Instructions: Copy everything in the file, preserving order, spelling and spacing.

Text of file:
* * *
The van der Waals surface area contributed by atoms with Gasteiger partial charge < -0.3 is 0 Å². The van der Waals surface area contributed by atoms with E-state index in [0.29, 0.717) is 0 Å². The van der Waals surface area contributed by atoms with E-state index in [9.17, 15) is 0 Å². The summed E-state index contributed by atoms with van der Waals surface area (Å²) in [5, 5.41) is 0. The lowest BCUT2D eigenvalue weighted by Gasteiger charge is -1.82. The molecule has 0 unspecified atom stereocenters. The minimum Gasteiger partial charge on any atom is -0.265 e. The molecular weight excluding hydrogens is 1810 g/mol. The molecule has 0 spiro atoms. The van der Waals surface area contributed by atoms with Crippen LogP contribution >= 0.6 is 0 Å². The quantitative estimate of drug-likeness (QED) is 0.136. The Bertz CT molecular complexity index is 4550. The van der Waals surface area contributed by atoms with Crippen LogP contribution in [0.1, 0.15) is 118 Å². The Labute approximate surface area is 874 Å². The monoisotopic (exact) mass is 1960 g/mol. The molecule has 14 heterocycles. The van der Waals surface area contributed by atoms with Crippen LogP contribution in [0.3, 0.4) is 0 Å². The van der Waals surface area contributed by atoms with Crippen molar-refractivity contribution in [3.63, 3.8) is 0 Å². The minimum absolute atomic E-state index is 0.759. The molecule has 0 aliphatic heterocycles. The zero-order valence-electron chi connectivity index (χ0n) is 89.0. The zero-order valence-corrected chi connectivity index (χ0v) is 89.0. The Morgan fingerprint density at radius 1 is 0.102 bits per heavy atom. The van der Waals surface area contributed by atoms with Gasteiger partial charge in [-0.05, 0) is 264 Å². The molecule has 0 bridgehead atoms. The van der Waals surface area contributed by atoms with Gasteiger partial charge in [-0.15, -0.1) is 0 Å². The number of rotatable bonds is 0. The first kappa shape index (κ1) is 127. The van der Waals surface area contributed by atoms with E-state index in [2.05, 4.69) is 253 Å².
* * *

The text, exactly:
The van der Waals surface area contributed by atoms with Gasteiger partial charge < -0.3 is 0 Å². The van der Waals surface area contributed by atoms with E-state index in [0.29, 0.717) is 0 Å². The van der Waals surface area contributed by atoms with E-state index in [9.17, 15) is 0 Å². The summed E-state index contributed by atoms with van der Waals surface area (Å²) in [5, 5.41) is 0. The lowest BCUT2D eigenvalue weighted by Gasteiger charge is -1.82. The molecule has 0 unspecified atom stereocenters. The minimum Gasteiger partial charge on any atom is -0.265 e. The molecular weight excluding hydrogens is 1810 g/mol. The molecule has 0 spiro atoms. The van der Waals surface area contributed by atoms with Crippen LogP contribution >= 0.6 is 0 Å². The quantitative estimate of drug-likeness (QED) is 0.136. The Bertz CT molecular complexity index is 4550. The van der Waals surface area contributed by atoms with Crippen LogP contribution in [0.1, 0.15) is 118 Å². The Labute approximate surface area is 874 Å². The monoisotopic (exact) mass is 1960 g/mol. The molecule has 14 heterocycles. The van der Waals surface area contributed by atoms with Crippen LogP contribution in [0.3, 0.4) is 0 Å². The van der Waals surface area contributed by atoms with Crippen molar-refractivity contribution in [3.63, 3.8) is 0 Å². The minimum absolute atomic E-state index is 0.759. The molecule has 0 aliphatic heterocycles. The zero-order valence-electron chi connectivity index (χ0n) is 89.0. The zero-order valence-corrected chi connectivity index (χ0v) is 89.0. The Morgan fingerprint density at radius 1 is 0.102 bits per heavy atom. The van der Waals surface area contributed by atoms with Gasteiger partial charge in [-0.05, 0) is 264 Å². The molecule has 0 bridgehead atoms. The van der Waals surface area contributed by atoms with Gasteiger partial charge in [-0.15, -0.1) is 0 Å². The number of rotatable bonds is 0. The first kappa shape index (κ1) is 127. The van der Waals surface area contributed by atoms with E-state index in [2.05, 4.69) is 253 Å².